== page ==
The Alliance (1991 - 2015). Born of Rogernomics, Ruthanasia, and everyone who was unhappy with them, it gained 18% of the vote in the 1993 election, but (thanks to FPP) only two MPs. After that it was all downhill, as their supporters either gave up voting due to being unable to produce change, while Labour moved away from NeoLiberalism and regained some respectability. MMP finally saw them gain proper representation, and they entered government in 1999 in coalition with Labour, but disintegrated under the pressure of Labour's backing for America's war in Afghanistan (and how's that gone, guys). Died after a decade-long case of irrelevance 26 May 2015. Survived by the Greens.

The Alliance gave us paid parental leave, and helped drive Labour back to the left. But after 2005, when they got just 1,641 votes, it was apparent that they were done. What's surprising is that it has taken them so long to admit that.

Meanwhile, we now have only 15 registered political parties, two of which (Ban 1080 and the Independent Coalition) are likely to disappear just by natural attrition, while one - the Democrats - has been on long-term life-support since it departed from the Alliance in 2005 and will probably die a natural death soon. If the health of a democracy can be measured by the number of options competing for office, we're not very healthy.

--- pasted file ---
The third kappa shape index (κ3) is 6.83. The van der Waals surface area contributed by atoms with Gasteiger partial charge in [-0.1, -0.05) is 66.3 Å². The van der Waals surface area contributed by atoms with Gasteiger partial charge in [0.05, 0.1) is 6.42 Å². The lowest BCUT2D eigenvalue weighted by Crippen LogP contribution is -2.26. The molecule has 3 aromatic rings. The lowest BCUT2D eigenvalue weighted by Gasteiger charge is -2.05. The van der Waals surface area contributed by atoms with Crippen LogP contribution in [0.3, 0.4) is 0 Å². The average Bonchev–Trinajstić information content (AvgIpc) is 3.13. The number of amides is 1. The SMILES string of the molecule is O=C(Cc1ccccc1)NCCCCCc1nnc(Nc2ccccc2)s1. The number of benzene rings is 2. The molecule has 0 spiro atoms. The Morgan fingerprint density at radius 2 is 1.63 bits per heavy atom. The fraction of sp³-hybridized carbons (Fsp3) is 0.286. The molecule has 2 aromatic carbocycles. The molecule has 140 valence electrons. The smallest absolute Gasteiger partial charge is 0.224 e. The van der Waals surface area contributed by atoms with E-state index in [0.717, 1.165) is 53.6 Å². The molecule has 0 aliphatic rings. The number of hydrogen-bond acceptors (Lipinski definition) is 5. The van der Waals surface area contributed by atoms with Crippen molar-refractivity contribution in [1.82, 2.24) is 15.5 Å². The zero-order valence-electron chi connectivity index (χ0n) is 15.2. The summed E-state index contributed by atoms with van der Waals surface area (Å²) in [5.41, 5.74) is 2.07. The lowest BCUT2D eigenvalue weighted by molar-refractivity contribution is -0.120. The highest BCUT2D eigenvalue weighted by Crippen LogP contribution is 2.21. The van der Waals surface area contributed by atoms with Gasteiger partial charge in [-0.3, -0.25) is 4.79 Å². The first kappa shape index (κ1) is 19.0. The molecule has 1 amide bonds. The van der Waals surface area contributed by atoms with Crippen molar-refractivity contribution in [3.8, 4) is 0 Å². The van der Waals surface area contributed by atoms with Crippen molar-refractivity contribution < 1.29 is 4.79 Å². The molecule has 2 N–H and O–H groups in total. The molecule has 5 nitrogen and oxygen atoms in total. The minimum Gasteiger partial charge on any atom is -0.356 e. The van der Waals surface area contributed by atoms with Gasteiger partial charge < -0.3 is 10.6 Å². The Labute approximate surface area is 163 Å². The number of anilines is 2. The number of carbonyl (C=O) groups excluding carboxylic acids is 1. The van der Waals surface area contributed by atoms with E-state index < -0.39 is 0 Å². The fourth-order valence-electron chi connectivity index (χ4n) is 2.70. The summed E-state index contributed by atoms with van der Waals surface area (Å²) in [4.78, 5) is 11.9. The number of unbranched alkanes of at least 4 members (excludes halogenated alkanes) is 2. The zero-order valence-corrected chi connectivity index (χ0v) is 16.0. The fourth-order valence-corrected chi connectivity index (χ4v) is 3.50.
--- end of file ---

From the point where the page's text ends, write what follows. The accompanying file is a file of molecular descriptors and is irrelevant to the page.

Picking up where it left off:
The fingerprints of a biased Speaker

Winston Peters has compiled the data on MPs ejected from the House by the Speaker, and found that yes, there's a pattern:

Opposition Members of Parliament are more than twice as likely to be expelled from the House as government MPs since National has become government, says New Zealand First Leader and Member of Parliament for Northland Rt Hon Winston Peters.